One of two remaining historic minarets in Ghazni City. Wikicommons
Your feedback is important to us!
We invite all our readers to share with us their views and comments about this article.
Disclaimer: Comments submitted by third parties on this site are the sole responsibility of the individual(s) whose content is submitted. The Daily Star accepts no responsibility for the content of comment(s), including, without limitation, any error, omission or inaccuracy therein. Please note that your email address will NOT appear on the site.
Alert: If you are facing problems with posting comments, please note that you must verify your email with Disqus prior to posting a comment. follow this link to make sure your account meets the requirements. (http://bit.ly/vDisqus)
An ancient tower dating back 2,000 years in the historic Afghan city of Ghazni collapsed last week, local officials said, raising concerns about the vulnerability of the country's cultural heritage and the government's ability to protect it. The old citadel known as Ghaznain Fort originally had 36 towers, but 14 of the towers had collapsed in recent years due to decades of war, heavy rain and neglect.The fort is one of dozens of unique historic sites in Afghanistan -- ranging from the pre-Islamic Buddhist center in the Bamyan Valley to the 12th century minaret of Jam in a remote area of Ghor province -- in urgent need of protection.Officials in Ghazni, which nearly fell to the Taliban last year in some of the heaviest fighting seen in the war, said the tower collapsed Tuesday following heavy rain.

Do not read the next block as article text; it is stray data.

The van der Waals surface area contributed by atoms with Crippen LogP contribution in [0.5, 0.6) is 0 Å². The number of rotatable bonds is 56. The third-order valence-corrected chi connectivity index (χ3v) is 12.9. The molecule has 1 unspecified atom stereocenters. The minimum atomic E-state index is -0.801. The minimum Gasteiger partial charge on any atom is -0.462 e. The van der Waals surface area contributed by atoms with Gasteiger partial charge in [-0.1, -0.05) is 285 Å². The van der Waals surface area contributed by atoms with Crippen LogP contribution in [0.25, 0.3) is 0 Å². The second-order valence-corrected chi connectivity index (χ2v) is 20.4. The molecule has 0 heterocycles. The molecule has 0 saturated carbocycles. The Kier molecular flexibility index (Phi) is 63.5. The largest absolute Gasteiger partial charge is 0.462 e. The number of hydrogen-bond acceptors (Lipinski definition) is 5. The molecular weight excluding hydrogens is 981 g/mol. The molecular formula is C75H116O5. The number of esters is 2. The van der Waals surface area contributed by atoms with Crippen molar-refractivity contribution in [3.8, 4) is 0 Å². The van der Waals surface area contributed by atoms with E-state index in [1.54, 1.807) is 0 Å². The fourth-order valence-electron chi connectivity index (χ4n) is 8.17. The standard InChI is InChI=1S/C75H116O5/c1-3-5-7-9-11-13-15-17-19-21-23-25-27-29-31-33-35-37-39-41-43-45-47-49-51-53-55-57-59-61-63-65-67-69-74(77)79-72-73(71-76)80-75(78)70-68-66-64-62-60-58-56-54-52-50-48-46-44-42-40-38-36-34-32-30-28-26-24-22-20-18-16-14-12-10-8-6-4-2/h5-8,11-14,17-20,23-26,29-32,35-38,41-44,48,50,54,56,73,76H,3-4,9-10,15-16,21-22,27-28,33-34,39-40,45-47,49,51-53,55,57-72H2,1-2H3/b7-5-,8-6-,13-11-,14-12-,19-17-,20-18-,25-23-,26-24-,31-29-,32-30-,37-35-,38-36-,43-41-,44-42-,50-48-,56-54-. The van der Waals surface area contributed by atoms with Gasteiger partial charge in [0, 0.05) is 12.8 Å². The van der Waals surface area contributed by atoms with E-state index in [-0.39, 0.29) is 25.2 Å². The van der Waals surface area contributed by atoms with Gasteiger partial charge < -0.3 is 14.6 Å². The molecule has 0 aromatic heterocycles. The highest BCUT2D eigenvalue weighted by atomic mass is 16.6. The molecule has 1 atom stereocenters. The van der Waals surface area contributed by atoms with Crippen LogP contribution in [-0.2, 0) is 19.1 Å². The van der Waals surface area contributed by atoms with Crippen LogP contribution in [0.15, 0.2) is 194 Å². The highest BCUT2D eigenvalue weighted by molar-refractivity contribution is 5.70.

FOLLOW THIS ARTICLE